Yesterday National Geographic Explorer-in-Residence James Cameron broke the solo dive record when his bright green, vertical-dive sub hit bottom in the very deepest part of the Mariana Trench. He now holds the record for the deepest solo dive—but he’s not the first person to reach this extreme depth.
On January 23, 1960, two explorers who reached the bottom of the Mariana Trench, and one of them was a part of Cameron’s expedition team this time around. Lieutenant Don Walsh of the U.S. Navy and Swiss engineer Jacques Piccard spent twenty minutes at the deepest part of the sea in the bathyscaph submarine Trieste that employed gasoline and electromagnetically controlled iron pellets as ballast.
Dr. Walsh was aboard James Cameron’s support ship during his dive yesterday, and he was one of the first to congratulate him back at the surface. And soon Dr. Walsh will be aboard our ship, National Geographic Explorer.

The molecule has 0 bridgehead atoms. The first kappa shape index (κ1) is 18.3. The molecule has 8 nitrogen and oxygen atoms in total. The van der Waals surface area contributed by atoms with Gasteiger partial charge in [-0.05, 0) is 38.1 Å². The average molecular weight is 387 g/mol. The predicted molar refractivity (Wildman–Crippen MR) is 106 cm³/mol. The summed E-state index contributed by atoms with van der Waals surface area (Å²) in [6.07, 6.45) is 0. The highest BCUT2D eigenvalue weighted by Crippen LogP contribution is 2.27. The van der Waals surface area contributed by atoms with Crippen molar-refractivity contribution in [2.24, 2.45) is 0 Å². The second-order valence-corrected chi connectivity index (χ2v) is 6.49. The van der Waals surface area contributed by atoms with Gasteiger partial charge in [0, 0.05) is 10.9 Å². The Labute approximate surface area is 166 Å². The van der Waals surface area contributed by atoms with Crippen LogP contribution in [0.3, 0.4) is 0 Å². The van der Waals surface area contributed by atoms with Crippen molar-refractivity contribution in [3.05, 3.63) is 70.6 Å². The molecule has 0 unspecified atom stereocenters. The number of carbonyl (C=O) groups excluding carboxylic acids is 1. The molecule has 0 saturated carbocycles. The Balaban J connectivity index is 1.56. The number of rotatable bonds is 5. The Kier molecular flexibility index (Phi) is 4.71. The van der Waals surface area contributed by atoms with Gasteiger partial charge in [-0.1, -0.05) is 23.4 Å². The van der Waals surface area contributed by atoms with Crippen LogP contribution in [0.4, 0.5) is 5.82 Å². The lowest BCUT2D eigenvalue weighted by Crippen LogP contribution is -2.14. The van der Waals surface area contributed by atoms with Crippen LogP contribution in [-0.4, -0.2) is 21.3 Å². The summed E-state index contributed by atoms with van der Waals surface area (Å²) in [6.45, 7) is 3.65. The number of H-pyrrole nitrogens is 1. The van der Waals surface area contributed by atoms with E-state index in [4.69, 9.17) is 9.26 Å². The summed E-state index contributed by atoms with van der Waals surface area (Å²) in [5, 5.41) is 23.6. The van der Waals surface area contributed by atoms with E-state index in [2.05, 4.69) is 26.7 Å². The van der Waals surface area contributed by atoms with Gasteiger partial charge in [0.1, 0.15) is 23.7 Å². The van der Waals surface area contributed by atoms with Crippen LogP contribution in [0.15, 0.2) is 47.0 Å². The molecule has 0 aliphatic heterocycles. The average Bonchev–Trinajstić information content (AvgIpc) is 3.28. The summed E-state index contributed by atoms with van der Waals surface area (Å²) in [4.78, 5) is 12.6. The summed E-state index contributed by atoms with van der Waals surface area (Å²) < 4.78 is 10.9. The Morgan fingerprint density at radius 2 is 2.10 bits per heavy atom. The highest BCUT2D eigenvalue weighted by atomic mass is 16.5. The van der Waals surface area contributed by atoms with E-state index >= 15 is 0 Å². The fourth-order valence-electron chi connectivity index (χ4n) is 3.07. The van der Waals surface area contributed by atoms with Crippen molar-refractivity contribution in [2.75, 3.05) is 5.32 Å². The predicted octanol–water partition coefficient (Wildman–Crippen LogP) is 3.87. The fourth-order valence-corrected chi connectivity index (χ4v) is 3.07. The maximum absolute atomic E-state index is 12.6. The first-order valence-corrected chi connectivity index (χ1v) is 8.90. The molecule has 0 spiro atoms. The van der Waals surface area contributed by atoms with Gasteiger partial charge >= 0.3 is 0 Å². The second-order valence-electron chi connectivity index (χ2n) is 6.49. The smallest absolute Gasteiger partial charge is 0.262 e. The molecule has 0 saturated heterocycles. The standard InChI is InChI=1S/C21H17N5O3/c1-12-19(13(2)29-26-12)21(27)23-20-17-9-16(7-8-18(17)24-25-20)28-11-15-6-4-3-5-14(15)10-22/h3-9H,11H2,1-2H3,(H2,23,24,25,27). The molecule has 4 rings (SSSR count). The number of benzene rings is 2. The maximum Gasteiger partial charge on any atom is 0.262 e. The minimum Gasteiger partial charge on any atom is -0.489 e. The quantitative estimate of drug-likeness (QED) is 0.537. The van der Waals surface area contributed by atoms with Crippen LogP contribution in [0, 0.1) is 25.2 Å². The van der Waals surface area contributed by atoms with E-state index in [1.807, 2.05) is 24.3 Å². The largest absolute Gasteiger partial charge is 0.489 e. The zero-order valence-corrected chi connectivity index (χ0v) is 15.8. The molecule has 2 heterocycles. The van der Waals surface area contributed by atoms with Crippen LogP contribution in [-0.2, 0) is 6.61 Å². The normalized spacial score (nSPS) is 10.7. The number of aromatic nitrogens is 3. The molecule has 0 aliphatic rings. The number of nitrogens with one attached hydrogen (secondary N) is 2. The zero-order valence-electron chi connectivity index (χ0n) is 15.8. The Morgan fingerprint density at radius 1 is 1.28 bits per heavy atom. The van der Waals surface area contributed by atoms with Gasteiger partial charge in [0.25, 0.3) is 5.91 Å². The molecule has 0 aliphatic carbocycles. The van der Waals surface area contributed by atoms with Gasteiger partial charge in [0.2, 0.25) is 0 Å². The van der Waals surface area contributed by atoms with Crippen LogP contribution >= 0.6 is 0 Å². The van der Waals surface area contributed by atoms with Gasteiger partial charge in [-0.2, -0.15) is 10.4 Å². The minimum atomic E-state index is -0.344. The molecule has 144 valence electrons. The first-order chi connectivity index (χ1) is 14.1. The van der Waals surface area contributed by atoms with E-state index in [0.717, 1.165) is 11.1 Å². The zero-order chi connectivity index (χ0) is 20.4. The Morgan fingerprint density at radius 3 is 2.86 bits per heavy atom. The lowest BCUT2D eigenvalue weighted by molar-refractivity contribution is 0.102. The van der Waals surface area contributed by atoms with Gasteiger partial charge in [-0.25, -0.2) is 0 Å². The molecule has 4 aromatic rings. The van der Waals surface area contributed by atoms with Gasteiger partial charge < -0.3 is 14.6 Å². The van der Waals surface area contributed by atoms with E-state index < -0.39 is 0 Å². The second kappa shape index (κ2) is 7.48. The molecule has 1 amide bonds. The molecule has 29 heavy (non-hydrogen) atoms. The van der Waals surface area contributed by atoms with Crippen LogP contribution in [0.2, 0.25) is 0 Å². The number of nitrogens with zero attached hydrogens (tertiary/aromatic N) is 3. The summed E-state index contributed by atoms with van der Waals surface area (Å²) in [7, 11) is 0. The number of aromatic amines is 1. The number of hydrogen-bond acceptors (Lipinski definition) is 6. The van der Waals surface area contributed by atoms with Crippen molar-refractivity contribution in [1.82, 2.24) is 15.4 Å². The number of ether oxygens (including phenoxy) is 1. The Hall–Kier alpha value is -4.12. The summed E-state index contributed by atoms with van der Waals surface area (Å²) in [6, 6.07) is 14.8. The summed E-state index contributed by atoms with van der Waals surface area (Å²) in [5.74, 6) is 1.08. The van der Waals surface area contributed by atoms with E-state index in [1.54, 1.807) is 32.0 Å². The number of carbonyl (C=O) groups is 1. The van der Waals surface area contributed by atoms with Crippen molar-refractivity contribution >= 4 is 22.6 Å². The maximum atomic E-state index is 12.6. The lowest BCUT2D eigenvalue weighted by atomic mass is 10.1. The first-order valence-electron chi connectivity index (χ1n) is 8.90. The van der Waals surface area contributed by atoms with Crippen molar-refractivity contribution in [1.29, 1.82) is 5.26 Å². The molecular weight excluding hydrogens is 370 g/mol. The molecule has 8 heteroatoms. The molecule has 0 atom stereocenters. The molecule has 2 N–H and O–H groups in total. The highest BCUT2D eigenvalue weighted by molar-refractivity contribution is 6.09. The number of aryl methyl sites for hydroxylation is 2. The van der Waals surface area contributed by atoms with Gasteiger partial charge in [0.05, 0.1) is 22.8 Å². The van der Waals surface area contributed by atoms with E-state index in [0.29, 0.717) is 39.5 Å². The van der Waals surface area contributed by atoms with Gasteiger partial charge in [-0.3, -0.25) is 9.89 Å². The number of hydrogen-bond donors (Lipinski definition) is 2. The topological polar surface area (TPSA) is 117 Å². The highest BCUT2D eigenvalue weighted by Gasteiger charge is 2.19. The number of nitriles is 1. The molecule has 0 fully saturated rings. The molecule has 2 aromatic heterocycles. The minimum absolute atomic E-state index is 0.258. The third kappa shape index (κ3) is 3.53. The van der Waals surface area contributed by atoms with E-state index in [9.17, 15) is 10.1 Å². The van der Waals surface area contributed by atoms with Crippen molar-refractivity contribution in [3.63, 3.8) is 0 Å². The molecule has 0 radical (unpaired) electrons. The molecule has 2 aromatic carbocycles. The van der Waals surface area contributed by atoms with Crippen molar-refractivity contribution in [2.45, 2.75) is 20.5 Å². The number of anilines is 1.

He will be one of our global perspective speakers during our Nov 7 expedition to Antarctica, South Georgia & the Falklands and also our Nov 27 expedition to Antarctica. There are still a few cabins available, join us to explore one of the planet’s wildest places and learn about the pioneering and ongoing exploration of the deepest parts of the sea from Dr. Walsh.